NEW YORK (CBSNewYork) — Yankees hitting coach Kevin Long took issue with Robinson Cano’s hustle — or lack thereof — on Sunday.

“If somebody told me I was a dog, I’d have to fix that,” Long told the New York Daily News. “When you choose not to, you leave yourself open to taking heat, and that’s your fault. For whatever reason, Robbie chose not to.”

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Cano, of course, is no longer a Yankee. The superstar second baseman bolted the Bronx for Seattle in December when he signed a 10-year, $240 million deal with the Mariners.

The five-time All-Star’s new manager, Lloyd McClendon, defended Cano and called out Long for his comments.

“Last time I checked, I didn’t know that Kevin Long was the spokesman for the New York Yankees,” McClendon told “That was a little surprising. I was a little p—– off, and I’m sure Joe (Girardi) feels the same way. He’s concerned with his team and what they’re doing, not what the Seattle Mariners players are doing.

“I’m a little surprised that Kevin Long is the spokesman for the New York Yankees. I wonder if he had any problems with Robbie when he wrote that book (“Cage Rat”) proclaiming himself as the guru of hitting.”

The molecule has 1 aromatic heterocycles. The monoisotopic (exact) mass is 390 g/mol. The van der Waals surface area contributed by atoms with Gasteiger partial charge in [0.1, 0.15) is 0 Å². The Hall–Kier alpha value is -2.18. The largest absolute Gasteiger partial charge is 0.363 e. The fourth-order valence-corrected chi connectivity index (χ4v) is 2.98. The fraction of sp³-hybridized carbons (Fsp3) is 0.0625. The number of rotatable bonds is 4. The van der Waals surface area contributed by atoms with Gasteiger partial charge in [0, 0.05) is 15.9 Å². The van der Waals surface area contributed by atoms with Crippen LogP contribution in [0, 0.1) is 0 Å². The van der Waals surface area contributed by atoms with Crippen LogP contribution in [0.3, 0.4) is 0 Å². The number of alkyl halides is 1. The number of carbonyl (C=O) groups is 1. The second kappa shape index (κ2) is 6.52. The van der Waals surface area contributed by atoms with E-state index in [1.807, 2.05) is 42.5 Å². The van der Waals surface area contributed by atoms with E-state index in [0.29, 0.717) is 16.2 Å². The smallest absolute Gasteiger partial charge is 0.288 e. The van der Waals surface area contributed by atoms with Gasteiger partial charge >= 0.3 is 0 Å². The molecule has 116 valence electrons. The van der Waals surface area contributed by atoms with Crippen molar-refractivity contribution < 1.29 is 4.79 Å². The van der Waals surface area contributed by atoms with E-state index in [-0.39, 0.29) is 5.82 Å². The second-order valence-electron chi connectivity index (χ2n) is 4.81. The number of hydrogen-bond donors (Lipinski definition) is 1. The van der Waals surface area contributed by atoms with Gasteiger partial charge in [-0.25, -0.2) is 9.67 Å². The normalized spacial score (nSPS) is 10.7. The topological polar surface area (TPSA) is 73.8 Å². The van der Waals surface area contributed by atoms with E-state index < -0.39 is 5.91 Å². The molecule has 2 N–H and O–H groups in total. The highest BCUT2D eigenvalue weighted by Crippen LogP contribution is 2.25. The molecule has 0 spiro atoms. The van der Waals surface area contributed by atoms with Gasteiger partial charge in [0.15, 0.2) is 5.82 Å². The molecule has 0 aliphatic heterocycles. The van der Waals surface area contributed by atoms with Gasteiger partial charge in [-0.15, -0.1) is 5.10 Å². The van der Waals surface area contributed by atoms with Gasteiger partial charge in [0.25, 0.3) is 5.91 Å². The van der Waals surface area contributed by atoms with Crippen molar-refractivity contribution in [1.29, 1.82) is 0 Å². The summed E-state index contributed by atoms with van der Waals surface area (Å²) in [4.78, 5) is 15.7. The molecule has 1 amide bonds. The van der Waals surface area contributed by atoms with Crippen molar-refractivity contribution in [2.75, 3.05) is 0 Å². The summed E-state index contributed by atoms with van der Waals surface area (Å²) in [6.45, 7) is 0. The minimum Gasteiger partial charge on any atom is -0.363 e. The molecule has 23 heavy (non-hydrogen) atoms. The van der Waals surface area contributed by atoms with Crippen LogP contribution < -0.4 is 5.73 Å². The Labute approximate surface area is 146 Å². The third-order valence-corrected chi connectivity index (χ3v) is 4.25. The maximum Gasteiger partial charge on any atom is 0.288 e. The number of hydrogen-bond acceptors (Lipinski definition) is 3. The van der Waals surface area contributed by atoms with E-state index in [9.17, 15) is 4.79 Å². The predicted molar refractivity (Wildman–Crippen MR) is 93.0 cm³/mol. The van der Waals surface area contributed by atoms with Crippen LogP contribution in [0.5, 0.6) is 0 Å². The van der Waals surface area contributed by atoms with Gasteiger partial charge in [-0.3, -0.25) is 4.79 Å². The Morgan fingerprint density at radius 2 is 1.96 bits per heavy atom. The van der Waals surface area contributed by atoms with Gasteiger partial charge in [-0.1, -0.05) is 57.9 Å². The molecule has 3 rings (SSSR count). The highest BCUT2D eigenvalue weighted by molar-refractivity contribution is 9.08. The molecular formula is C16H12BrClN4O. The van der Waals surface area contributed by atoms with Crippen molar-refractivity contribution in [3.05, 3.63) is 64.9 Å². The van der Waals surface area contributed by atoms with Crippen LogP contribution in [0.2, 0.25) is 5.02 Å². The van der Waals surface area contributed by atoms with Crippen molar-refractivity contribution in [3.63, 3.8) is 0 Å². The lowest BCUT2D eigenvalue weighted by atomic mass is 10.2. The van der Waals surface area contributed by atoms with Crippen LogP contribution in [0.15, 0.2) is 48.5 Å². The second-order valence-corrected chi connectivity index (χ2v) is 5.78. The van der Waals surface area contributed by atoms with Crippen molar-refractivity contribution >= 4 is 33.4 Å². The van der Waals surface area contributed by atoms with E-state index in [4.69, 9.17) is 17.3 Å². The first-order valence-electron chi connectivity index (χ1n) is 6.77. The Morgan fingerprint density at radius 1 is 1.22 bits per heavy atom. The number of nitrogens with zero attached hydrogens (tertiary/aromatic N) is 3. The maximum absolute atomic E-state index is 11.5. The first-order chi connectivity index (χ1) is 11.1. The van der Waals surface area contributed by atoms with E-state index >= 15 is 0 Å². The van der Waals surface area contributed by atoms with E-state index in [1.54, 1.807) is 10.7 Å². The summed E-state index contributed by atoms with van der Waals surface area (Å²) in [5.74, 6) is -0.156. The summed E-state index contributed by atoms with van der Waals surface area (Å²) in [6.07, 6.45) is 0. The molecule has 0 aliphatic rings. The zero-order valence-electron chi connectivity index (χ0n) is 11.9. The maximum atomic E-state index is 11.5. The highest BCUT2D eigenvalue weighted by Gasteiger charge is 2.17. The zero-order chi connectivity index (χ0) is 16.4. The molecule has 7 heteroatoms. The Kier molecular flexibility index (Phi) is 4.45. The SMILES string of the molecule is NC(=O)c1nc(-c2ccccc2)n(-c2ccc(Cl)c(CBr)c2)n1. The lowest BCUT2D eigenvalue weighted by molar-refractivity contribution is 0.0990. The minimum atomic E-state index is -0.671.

This weekend, Long said several members of the Yankees tried to talk to Cano about his habit of giving up on a base hit.

“We all talked to him,” Long said. “I’m pretty sure (Derek) Jeter talked to him a number of times. Even if you run at 80 percent, no one’s going to say anything. But when you jog down the line, even if it doesn’t come into play 98 percent of the time, it creates a perception.”

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Long said the 31-year-old slugger was “becoming a leader” in the Yankees’ clubhouse after overcoming issues with his “swing,” “makeup” and “body composition” early in his career.

“But he just wouldn’t make that choice to run hard all the time,” Long said. “The reasons aren’t going to make sense. He might say his legs didn’t feel good, or he was playing every day and needed to save his energy. To me there was no acceptable answer.”

Cano debuted with the Yankees in 2005. In his nine seasons with the Bombers, the 2009 World Series champion batted .309 with 204 homers and 822 RBIs in 1,374 games.

He was far and away New York’s best player in 2013, batting .314 with 27 homers and 107 RBIs in a lineup that offered little to no protection.

“I understand,” McClendon said, according to ESPN. “I get it. I was a major-league player. There are times when you hit balls and you’re frustrated as hell and you don’t give it 100 percent. As long as you don’t dog it down the line, what’s the difference between 65 and 85 percent? Just run down the line. Sometimes that stuff is blown out of proportion.

“To me, the most important thing is the guy goes out there for 160 games a year, he hits .330, he drives in over 100 runs and he hits 25 to 30 home runs. I just need Robinson to be Robinson. Like all the rest of my guys know, just don’t dog it. Am I expecting you to give me 110 percent down the baseline every night? No. I’m expecting you to give me a good effort.”

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